Is it cheaper to use nonviolence rather than war to oust a dictator?
People passionately argue about the moral imperative of government action or inaction. "We need to remove Saddam Hussein! He's evil." Never mind the debate as to whether or not one government should mess in the business of another. Never mind that there are lots of evil dictators that outside governments do not try to remove. And never mind the rule of unintended consequences (that you could make a bad situation worse.) If you assume that one country (or coalition) has the right to remove another country's leader, and assuming that it is ethically justified, what's more effective and cheaper . . . war or nonviolence?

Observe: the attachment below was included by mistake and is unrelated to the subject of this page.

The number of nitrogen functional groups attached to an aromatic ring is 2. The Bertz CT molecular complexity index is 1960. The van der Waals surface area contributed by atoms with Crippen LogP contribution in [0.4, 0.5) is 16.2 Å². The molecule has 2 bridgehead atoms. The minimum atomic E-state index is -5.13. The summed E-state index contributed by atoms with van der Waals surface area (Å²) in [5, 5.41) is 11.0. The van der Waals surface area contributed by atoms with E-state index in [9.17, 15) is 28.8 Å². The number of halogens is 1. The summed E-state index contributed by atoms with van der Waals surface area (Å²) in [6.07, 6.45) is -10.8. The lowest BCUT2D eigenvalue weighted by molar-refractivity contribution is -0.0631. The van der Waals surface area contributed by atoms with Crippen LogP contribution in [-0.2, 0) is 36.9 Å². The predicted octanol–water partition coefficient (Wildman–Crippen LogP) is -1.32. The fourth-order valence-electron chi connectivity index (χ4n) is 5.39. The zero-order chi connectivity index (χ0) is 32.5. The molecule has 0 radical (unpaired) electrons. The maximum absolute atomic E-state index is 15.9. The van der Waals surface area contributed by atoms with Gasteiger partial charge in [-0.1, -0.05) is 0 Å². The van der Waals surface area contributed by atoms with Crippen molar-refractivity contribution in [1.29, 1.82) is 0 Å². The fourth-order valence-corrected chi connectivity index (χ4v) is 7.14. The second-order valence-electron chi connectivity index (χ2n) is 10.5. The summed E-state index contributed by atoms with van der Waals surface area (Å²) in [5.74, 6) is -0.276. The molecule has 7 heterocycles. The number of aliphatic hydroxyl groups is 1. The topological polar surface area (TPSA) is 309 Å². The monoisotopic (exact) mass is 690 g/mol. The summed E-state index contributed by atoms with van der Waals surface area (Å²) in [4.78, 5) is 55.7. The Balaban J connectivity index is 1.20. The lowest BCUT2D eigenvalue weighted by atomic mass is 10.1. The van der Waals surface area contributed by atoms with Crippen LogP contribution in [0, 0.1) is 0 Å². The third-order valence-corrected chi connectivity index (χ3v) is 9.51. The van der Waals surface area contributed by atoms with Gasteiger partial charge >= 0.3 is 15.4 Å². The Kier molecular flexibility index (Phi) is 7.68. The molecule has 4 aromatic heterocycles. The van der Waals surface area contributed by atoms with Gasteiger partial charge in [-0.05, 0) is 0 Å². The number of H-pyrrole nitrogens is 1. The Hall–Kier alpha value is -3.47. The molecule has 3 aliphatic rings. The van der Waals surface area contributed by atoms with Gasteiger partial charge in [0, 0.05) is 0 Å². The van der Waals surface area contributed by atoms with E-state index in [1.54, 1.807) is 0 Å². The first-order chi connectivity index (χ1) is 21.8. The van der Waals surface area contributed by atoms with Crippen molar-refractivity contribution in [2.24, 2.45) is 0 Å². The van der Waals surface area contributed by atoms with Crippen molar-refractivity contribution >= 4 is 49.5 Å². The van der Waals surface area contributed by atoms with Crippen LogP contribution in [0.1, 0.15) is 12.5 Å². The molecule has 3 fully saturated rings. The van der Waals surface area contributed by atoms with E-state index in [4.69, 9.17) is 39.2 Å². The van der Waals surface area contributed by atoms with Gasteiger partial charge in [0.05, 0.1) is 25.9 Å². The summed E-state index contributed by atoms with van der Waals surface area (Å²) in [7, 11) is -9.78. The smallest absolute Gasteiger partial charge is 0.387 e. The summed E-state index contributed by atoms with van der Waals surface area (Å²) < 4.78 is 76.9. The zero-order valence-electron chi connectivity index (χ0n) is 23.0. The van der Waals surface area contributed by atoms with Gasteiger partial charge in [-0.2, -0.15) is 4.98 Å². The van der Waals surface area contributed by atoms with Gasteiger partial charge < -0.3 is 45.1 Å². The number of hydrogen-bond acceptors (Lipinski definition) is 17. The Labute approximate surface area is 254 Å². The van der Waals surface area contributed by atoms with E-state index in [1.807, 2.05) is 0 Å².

Of course, every case is in a unique cultural and historical context, but for the sake of discussion, let's look at two examples. Slobodan Milošević was ousted by a largely student-led group known as Otpor, then was held accountable to a number of charges. The eleven week, nonviolent campaign did have outside financial support from the United States to the tune of $1,000,000, was internally directed, and successful. A wonderful documentary, Bringing Down a Dictator, is a wonderful resource on "The Orange Revolution."
On the other hand, we have the on-going war in Iraq. As of today, at 8 AM, the cost is almost $428.5 billion dollars. The dictator was also removed, however the war and its expense is continuing after more than four years.
One million versus 428.5 billion. Both dictators ousted. One campaign lasted eleven weeks, the other continues after four years.
And we aren't even talking about the number of lives lost.